Pirates waste another complete effort by Duke
Pirates pitcher Zach Duke throws against the Phillies during the second inning of last night's game at Citizens Bank Park.
Pirates second baseman Freddy Sanchez comes down with the line drive hit by Phillies catcher Paul Bako in the second inning last night.
Phillies outfielder Shane Victorino beat the tag of Pirates catcher Ryan Doumit to score on a single by second baseman Chase Utley in the third inning of last night's game.
Pirates starter Zach Duke works in the second inning of last night's game. Duke tossed his third complete game of the season, allowing five hits.
Pirates third baseman Andy LaRoche tags out Phillies outfielder Shane Victorino trying to steal third base in the first inning of last night's game.
Phillies pitcher Joe Blanton fields a ground ball hit by Pirates catcher Ryan Doumit in the first inning of last night's game.
Phillies right fielder Jayson Werth catches a fly ball hit by Pirates catcher Ryan Doumit in the sixth inning of last night's game.
Phillies outfielder Jayson Werth takes a swing during the sixth inning of last night's game.
Phillies outfielder Jayson Werth follows through during the sixth inning of last night's game.
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PHILADELPHIA -- There was a time in the Pirates' 123-year history that complete-game losses for pitchers were commonplace in the National League.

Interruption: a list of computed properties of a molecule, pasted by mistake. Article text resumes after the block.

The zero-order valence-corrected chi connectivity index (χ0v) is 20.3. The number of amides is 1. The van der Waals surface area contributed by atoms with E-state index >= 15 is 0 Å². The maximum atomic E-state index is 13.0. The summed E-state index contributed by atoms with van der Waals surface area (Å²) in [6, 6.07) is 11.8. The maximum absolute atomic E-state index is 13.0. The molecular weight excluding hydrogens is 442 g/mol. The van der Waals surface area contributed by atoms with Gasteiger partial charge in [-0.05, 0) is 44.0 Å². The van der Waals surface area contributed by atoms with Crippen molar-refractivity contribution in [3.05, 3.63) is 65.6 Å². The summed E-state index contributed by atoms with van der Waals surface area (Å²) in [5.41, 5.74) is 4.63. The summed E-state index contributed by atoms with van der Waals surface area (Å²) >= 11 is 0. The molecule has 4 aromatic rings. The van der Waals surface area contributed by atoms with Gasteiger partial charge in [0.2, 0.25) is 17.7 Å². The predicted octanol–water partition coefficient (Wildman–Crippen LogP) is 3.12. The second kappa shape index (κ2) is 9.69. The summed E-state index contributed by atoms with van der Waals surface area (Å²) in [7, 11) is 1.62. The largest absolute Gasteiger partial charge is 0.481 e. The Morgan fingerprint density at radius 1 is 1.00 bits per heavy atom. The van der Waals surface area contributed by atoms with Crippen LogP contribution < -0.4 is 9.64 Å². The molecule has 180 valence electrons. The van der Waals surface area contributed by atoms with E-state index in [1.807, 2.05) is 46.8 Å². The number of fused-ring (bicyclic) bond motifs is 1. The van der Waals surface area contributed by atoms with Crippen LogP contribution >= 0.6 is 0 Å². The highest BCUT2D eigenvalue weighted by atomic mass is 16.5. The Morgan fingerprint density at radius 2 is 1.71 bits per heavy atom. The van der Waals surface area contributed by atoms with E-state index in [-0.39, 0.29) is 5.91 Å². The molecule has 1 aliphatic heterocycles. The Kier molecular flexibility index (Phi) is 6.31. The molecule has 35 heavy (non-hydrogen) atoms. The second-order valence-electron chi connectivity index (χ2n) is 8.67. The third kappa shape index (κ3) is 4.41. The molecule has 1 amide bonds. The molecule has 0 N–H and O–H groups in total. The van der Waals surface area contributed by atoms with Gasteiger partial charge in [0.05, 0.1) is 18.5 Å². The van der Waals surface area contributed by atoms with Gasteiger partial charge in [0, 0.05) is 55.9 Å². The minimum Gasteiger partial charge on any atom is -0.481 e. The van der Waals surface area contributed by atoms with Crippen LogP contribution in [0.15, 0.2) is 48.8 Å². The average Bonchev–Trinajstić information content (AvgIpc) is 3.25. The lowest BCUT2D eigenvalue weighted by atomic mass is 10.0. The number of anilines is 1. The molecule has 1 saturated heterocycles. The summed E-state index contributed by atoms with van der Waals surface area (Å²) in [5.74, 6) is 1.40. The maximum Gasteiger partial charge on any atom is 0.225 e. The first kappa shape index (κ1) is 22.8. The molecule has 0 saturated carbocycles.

As were inside-the-park home runs.
And horse carriages parked outside.
And guys named Honus at short.
Well, Babe Adams, meet Zach Duke, whose eight-inning, complete-game loss -- 3-2 to the Philadelphia Phillies last night at Citizens Bank Park -- was his second of this starcrossed season. He held the World Series champions to three runs and five hits in their bandbox, but it was not enough.
Duke's other complete-game loss, also eight innings, came May 22 in Chicago, 2-0 to the White Sox. The only other pitcher in Major League Baseball with two is the Texas Rangers' Kevin Millwood, according to the Elias Sports Bureau.
"Really, I'm just concentrating on giving my team a chance to win," Duke said afterward. "I'm not really the type to be thinking about my tough luck or anything like that."
It cannot be easy to avoid, considering that all his 3.29 ERA has earned him is an 8-8 record, due almost entirely to his teammates totaling seven runs for him in those eight losses.
And yet, Duke clearly has not allowed it to drag down his performance.
"It's mostly a matter of his focus and the confidence that you see, that he believes in what he's doing out there," manager John Russell said. "He was outstanding out there, except for the one inning. And, even there, we could have helped him."
• Game: Pirates vs. Philadelphia Phillies, 7:05 p.m., Citizens Bank Park.
• TV, radio: FSN Pittsburgh, WPGB-FM (104.7).
• Pitching: RHP Ross Ohlendorf (7-7, 4.63) vs. LHP Cole Hamels (5-5, 4.70).
• Key matchup: Two of Adam LaRoche's three career at-bats against Hamels have been home runs.
• Of note: The Pirates' 22 triples, including five by Andrew McCutchen, rank fourth in Major League Baseball.
That was the third, when Philadelphia scored all of its runs, all after two outs.